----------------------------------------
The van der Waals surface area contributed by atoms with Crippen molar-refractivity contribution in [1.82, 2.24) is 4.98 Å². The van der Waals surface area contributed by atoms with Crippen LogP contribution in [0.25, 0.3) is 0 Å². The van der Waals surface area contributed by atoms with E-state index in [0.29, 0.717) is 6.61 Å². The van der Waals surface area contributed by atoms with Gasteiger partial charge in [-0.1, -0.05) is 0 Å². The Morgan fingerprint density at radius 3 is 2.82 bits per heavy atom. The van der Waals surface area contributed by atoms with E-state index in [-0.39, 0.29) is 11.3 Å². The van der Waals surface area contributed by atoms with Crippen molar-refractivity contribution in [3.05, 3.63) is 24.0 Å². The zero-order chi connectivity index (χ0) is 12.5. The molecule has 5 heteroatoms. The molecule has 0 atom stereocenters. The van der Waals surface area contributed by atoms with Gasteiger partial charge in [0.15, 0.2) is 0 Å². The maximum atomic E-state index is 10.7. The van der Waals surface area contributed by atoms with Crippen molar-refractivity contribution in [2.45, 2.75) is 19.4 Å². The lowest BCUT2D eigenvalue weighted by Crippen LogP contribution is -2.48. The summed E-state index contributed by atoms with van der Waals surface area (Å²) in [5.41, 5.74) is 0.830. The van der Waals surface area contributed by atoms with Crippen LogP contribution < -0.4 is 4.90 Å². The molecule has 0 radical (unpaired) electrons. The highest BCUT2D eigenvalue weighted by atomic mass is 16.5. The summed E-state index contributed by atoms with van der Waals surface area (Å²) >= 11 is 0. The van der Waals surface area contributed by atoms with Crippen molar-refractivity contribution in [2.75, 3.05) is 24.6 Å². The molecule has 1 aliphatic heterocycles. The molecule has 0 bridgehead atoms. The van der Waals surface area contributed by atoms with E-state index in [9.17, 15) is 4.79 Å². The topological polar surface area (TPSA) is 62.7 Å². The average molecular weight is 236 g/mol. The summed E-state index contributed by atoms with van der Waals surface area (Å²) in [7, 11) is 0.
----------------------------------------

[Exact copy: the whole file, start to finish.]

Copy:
The van der Waals surface area contributed by atoms with Crippen molar-refractivity contribution in [1.82, 2.24) is 4.98 Å². The van der Waals surface area contributed by atoms with Crippen LogP contribution in [0.25, 0.3) is 0 Å². The van der Waals surface area contributed by atoms with E-state index in [0.29, 0.717) is 6.61 Å². The van der Waals surface area contributed by atoms with Gasteiger partial charge in [-0.1, -0.05) is 0 Å². The Morgan fingerprint density at radius 3 is 2.82 bits per heavy atom. The van der Waals surface area contributed by atoms with E-state index in [-0.39, 0.29) is 11.3 Å². The van der Waals surface area contributed by atoms with Crippen molar-refractivity contribution in [3.05, 3.63) is 24.0 Å². The zero-order chi connectivity index (χ0) is 12.5. The molecule has 5 heteroatoms. The molecule has 0 atom stereocenters. The van der Waals surface area contributed by atoms with Gasteiger partial charge in [0.15, 0.2) is 0 Å². The maximum atomic E-state index is 10.7. The van der Waals surface area contributed by atoms with Crippen molar-refractivity contribution in [2.45, 2.75) is 19.4 Å². The lowest BCUT2D eigenvalue weighted by Crippen LogP contribution is -2.48. The summed E-state index contributed by atoms with van der Waals surface area (Å²) in [5.41, 5.74) is 0.830. The van der Waals surface area contributed by atoms with Crippen LogP contribution < -0.4 is 4.90 Å². The molecule has 0 radical (unpaired) electrons. The highest BCUT2D eigenvalue weighted by atomic mass is 16.5. The summed E-state index contributed by atoms with van der Waals surface area (Å²) >= 11 is 0. The van der Waals surface area contributed by atoms with Crippen molar-refractivity contribution in [2.75, 3.05) is 24.6 Å². The molecule has 1 aliphatic heterocycles. The molecule has 0 bridgehead atoms. The van der Waals surface area contributed by atoms with E-state index in [9.17, 15) is 4.79 Å². The topological polar surface area (TPSA) is 62.7 Å². The average molecular weight is 236 g/mol. The summed E-state index contributed by atoms with van der Waals surface area (Å²) in [7, 11) is 0.